It is certainly not unusual for a country, which has now arguably become the biggest manufacturer and exporter in the world, to want its currency to stay depressed. Given that China’s top exports both to the US and to the world are electrical machinery and equipment and power generation equipment, the appreciation of the Yuan might lead to the US searching for more competitive bargains from other countries, especially the export oriented ASEAN nations and Japan. However, even with the ongoing rises in wages, Chinese exports will be able to stay competitive in the medium term since there has been a veritable shift in the manufacturing base from countries like Japan and Taiwan. Industrial output in April rose 13.4 percent year on year, while the Yuan has been allowed to appreciate by about 5% against the dollar during the same time.
Although Yuan appreciation is warranted, and there has been a marked change in Chinese policy off late with policymakers increasingly recognizing this fact, politicians in the US should be aware that this is not a panacea for global imbalances and especially their huge trade deficit. Appreciation of the Yuan will not change the import needs of the US, and the widening of the trade deficit to $48.1 billion in March, while the Yuan is at multi year highs relative to the dollar is indicative of this fact.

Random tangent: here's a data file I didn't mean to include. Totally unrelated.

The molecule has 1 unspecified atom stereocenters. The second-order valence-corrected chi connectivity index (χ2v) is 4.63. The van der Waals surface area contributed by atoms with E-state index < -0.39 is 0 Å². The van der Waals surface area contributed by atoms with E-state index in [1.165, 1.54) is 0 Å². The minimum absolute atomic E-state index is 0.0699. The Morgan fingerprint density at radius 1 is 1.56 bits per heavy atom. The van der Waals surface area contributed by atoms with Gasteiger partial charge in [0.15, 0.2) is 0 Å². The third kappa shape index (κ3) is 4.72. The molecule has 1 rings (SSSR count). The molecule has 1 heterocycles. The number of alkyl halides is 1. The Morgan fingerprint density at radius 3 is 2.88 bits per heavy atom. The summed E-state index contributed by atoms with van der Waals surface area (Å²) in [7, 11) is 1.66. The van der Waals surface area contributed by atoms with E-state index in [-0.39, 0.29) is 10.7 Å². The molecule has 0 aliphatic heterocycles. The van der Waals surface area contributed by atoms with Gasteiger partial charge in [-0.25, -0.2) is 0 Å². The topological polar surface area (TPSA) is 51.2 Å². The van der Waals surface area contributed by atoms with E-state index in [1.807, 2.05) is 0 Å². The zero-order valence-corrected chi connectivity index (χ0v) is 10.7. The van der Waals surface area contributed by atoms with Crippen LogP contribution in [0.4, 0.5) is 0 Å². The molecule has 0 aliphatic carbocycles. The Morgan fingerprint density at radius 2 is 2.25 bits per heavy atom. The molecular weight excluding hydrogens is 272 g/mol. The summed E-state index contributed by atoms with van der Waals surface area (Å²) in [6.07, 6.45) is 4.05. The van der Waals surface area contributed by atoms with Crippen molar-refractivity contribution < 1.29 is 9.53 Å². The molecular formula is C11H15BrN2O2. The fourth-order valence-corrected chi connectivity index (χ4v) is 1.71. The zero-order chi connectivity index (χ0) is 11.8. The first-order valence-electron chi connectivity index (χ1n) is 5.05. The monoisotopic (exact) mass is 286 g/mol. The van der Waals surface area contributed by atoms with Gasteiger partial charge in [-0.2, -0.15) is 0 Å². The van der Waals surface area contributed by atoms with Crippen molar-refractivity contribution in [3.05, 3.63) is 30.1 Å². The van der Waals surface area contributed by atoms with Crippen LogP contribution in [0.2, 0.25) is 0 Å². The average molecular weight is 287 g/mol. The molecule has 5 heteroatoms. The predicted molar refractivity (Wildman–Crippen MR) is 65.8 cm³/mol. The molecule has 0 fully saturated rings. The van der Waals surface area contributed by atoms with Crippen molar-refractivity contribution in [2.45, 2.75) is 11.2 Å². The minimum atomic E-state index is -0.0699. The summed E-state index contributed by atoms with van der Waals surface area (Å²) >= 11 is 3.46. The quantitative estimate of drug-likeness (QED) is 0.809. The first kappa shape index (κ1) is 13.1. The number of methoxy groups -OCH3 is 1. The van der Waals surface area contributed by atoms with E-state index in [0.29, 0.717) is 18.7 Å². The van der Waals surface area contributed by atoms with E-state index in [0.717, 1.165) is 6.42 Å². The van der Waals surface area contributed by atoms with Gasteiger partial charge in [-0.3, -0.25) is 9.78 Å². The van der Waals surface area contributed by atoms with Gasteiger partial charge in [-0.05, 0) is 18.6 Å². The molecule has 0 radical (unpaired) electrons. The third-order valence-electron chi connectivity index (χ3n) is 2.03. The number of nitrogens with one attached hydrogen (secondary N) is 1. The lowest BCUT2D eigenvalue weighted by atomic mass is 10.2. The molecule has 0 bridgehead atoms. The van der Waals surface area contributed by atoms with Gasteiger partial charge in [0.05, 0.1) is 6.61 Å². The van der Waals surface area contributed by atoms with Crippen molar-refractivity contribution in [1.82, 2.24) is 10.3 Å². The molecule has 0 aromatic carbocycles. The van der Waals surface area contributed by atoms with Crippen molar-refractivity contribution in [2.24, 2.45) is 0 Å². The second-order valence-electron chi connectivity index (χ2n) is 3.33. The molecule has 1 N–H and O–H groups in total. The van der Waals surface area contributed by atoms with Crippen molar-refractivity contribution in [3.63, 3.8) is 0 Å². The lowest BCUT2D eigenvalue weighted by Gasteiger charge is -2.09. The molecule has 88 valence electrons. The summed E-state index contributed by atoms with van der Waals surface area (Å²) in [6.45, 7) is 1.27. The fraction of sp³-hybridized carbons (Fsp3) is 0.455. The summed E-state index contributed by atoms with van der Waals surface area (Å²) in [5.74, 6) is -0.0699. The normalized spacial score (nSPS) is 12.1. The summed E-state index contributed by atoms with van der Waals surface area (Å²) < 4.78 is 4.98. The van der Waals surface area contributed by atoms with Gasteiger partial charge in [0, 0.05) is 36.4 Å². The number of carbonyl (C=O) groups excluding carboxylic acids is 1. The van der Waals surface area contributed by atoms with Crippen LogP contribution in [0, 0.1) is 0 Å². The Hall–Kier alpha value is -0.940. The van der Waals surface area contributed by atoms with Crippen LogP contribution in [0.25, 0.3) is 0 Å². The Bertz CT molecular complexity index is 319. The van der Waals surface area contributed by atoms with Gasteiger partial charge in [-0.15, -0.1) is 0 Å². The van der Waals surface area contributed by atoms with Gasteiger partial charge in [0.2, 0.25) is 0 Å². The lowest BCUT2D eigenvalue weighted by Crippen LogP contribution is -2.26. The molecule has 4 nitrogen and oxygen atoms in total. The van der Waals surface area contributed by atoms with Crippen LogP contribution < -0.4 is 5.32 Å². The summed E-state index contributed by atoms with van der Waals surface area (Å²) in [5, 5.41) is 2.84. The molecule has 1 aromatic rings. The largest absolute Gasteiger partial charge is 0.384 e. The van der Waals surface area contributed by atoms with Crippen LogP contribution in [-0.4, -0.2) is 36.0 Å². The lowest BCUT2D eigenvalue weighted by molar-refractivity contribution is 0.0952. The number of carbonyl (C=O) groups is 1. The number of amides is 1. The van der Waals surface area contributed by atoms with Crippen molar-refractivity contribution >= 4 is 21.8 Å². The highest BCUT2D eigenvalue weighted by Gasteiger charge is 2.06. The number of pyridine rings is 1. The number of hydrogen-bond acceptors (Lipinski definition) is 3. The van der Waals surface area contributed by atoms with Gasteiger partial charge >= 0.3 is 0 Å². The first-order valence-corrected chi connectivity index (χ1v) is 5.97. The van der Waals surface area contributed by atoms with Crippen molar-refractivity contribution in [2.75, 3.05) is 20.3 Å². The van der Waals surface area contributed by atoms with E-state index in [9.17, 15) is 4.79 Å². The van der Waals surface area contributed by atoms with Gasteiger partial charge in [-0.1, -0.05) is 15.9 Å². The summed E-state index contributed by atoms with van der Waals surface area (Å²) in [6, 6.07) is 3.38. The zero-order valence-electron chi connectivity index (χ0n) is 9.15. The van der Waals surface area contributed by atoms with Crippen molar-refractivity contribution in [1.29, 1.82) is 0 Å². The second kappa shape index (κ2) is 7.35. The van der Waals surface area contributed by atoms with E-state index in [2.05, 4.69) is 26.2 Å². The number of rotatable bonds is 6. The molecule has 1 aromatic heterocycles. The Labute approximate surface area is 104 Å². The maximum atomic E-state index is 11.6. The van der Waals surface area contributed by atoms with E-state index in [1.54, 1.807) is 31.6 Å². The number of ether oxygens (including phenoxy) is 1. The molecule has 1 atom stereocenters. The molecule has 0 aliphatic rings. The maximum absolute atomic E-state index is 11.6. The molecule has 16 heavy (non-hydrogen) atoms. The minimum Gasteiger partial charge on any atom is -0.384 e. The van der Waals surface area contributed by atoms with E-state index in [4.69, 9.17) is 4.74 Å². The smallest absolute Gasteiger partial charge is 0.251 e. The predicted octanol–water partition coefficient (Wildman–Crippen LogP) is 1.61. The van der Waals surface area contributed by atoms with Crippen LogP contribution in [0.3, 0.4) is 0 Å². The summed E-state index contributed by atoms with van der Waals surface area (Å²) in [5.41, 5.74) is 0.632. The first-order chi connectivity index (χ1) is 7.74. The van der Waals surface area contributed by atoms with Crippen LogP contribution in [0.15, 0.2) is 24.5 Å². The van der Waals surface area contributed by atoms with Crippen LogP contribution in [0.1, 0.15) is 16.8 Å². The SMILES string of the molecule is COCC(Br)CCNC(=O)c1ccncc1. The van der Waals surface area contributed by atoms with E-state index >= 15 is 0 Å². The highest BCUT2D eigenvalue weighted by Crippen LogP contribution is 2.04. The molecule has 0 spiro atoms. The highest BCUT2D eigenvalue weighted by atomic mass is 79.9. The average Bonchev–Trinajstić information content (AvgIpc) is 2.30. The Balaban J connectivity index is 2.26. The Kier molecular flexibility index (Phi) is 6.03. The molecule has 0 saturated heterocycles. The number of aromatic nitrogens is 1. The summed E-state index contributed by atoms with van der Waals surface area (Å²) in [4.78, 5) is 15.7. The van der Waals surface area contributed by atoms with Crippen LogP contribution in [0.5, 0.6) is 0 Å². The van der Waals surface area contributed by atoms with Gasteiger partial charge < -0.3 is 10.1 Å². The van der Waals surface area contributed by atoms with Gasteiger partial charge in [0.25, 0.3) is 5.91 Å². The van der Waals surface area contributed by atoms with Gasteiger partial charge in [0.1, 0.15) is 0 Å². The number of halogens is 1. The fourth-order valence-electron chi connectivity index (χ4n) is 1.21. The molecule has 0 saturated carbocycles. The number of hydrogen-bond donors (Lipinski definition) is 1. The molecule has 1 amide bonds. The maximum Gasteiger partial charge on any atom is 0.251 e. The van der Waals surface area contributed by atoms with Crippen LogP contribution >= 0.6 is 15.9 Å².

From the Chinese point of view, persistent inflation, especially food inflation, is not good for the Communist government, since inflation erodes the value of money and is particularly harsh on the poor. Chinese policy makers are unequivocally united in their pursuit to tame inflation, and rightly so. At the same time, there is also an understandable instinctive dislike for being told what to do by the West. This internal conflict needs to be sorted out as soon as possible, and the West needs to recognize that this conflict exists and is not a projection of economic hubris. Increases in the value of the Yuan will increase the purchasing power of the people, and will give domestic demand a much needed boost, in an imminent shift away from a purely export driven economy to one driven by domestic consumption.
Negative interest rates are common in emerging markets these days, but countries like China and India cannot afford to get carried away by their own growth stories. The narrow output gaps in both countries suggest that both the economies are working at almost optimal capacities, and fighting inflation should remain top national priorities, not just economic ones. In this regard, keeping in mind the policy trilemma for China, there is definitely more room for the Yuan to appreciate.
(Vivan Sharan is an Associate Fellow at Observer Research Foundation)